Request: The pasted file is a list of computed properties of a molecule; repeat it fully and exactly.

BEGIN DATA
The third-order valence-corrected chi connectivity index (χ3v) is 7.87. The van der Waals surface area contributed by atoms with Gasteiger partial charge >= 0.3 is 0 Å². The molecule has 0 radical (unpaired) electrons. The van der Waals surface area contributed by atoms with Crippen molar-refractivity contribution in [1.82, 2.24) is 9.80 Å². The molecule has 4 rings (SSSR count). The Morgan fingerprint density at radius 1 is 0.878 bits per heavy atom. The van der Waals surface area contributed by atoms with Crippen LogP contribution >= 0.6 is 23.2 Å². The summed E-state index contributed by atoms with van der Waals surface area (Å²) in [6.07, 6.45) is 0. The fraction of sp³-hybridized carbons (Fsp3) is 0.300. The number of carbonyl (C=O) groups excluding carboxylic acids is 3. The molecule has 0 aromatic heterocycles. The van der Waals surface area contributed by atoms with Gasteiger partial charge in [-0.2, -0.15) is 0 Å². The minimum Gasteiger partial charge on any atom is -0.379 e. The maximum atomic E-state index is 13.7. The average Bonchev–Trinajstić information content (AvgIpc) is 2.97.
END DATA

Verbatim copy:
The third-order valence-corrected chi connectivity index (χ3v) is 7.87. The van der Waals surface area contributed by atoms with Gasteiger partial charge >= 0.3 is 0 Å². The molecule has 0 radical (unpaired) electrons. The van der Waals surface area contributed by atoms with Crippen molar-refractivity contribution in [1.82, 2.24) is 9.80 Å². The molecule has 4 rings (SSSR count). The Morgan fingerprint density at radius 1 is 0.878 bits per heavy atom. The van der Waals surface area contributed by atoms with Crippen LogP contribution >= 0.6 is 23.2 Å². The summed E-state index contributed by atoms with van der Waals surface area (Å²) in [6.07, 6.45) is 0. The fraction of sp³-hybridized carbons (Fsp3) is 0.300. The number of carbonyl (C=O) groups excluding carboxylic acids is 3. The molecule has 0 aromatic heterocycles. The van der Waals surface area contributed by atoms with Gasteiger partial charge in [-0.2, -0.15) is 0 Å². The minimum Gasteiger partial charge on any atom is -0.379 e. The maximum atomic E-state index is 13.7. The average Bonchev–Trinajstić information content (AvgIpc) is 2.97.